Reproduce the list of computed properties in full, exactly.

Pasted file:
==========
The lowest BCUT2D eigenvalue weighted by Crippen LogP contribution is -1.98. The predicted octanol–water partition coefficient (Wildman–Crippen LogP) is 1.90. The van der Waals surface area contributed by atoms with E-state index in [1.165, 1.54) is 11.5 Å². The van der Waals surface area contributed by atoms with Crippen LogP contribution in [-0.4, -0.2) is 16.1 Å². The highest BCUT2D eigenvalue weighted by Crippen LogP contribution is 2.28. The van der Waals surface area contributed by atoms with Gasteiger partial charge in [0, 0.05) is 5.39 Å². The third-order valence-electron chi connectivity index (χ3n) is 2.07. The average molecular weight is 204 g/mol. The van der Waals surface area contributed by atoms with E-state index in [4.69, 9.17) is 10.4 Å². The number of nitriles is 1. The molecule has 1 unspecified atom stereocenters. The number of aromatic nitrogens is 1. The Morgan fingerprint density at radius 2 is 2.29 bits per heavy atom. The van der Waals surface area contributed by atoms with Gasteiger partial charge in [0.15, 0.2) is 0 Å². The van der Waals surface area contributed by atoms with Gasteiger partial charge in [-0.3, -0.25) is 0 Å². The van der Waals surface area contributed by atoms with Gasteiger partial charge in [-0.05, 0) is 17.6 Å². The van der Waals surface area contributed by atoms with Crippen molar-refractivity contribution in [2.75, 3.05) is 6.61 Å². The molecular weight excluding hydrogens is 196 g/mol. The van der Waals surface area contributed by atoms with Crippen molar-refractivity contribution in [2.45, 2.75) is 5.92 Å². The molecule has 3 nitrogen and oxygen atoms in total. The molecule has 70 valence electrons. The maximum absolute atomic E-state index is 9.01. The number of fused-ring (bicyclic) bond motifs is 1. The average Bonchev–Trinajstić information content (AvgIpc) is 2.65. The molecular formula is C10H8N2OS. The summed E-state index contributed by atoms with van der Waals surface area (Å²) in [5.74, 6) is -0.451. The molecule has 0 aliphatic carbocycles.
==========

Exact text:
The lowest BCUT2D eigenvalue weighted by Crippen LogP contribution is -1.98. The predicted octanol–water partition coefficient (Wildman–Crippen LogP) is 1.90. The van der Waals surface area contributed by atoms with E-state index in [1.165, 1.54) is 11.5 Å². The van der Waals surface area contributed by atoms with Crippen LogP contribution in [-0.4, -0.2) is 16.1 Å². The highest BCUT2D eigenvalue weighted by Crippen LogP contribution is 2.28. The van der Waals surface area contributed by atoms with Gasteiger partial charge in [0, 0.05) is 5.39 Å². The third-order valence-electron chi connectivity index (χ3n) is 2.07. The average molecular weight is 204 g/mol. The van der Waals surface area contributed by atoms with E-state index in [4.69, 9.17) is 10.4 Å². The number of nitriles is 1. The molecule has 1 unspecified atom stereocenters. The number of aromatic nitrogens is 1. The Morgan fingerprint density at radius 2 is 2.29 bits per heavy atom. The van der Waals surface area contributed by atoms with Gasteiger partial charge in [0.15, 0.2) is 0 Å². The van der Waals surface area contributed by atoms with Gasteiger partial charge in [-0.3, -0.25) is 0 Å². The van der Waals surface area contributed by atoms with Gasteiger partial charge in [-0.05, 0) is 17.6 Å². The van der Waals surface area contributed by atoms with Crippen molar-refractivity contribution in [2.75, 3.05) is 6.61 Å². The molecular weight excluding hydrogens is 196 g/mol. The van der Waals surface area contributed by atoms with Crippen molar-refractivity contribution in [2.45, 2.75) is 5.92 Å². The molecule has 3 nitrogen and oxygen atoms in total. The molecule has 70 valence electrons. The maximum absolute atomic E-state index is 9.01. The number of fused-ring (bicyclic) bond motifs is 1. The average Bonchev–Trinajstić information content (AvgIpc) is 2.65. The molecular formula is C10H8N2OS. The summed E-state index contributed by atoms with van der Waals surface area (Å²) in [5.74, 6) is -0.451. The molecule has 0 aliphatic carbocycles.